This afternoon, the White House is honoring 12 entrepreneurs who’ve used crowdfunding to launch tech startups and Main Street businesses, make microloans, and explore ocean floors and outer space.
The recognition of the entrepreneurs calls attention to a conspicuous absence. More than a year after President Obama signed the JOBS Act into law, predicting it would be a “game changer,” the Securities and Exchange Commission has yet to finalize rules that would make it legal for companies to sell equity stakes to anyone over crowdfunding platforms (right now they can only sell to accredited investors).
Is the wait really that big a deal to most companies seeking funding? The JOBS Act requires those raising more than $500,000 from non-accredited investors to provide audited financial statements. That’s a likely turn-off. Of course, there are plenty of businesses that would leap at the chance of selling shares in their companies once the rules are finished.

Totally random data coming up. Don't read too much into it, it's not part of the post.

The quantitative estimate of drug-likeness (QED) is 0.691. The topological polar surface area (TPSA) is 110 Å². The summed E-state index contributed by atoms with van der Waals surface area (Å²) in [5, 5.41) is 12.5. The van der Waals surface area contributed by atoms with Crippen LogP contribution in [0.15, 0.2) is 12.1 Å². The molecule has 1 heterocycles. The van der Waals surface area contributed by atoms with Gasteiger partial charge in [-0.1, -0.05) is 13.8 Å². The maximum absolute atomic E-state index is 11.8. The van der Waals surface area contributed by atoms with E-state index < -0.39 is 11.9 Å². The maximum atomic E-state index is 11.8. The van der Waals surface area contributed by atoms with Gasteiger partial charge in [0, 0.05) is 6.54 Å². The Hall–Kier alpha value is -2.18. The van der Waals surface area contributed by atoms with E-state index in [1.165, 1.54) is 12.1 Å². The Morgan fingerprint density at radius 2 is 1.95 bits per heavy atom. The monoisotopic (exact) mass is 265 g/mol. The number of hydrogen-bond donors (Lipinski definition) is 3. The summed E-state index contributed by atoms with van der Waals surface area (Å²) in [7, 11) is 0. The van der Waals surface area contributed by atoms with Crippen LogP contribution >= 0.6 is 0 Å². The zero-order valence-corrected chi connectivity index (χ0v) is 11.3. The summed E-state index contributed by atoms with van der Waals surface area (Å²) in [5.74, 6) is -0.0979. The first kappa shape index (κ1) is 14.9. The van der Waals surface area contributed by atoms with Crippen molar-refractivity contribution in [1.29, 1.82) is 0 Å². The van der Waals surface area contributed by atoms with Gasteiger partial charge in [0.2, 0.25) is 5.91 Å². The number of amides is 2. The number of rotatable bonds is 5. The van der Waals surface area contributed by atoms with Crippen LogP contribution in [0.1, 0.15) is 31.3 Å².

For those that can’t wait, there are already a variety of proven ways companies can tap friends and strangers to raise money, as the White House list of honorees makes clear: Aurora Anaya-Cerda used donations made over Indiegogo to open an independent bookstore in East Harlem, N.Y. Max Hodak sold stakes to accredited investors through AngelList and SecondMarket for his biotech startup Transcriptic, which is working to automate lab research. Watsi crowdfunds donations for medical care in 13 countries. Mosaic raises equity for solar projects within the framework of New York and California securities laws.
Clark is a reporter for Bloomberg Businessweek covering small business and entrepreneurship.
Source: Bloomberg Business – Patrick Clark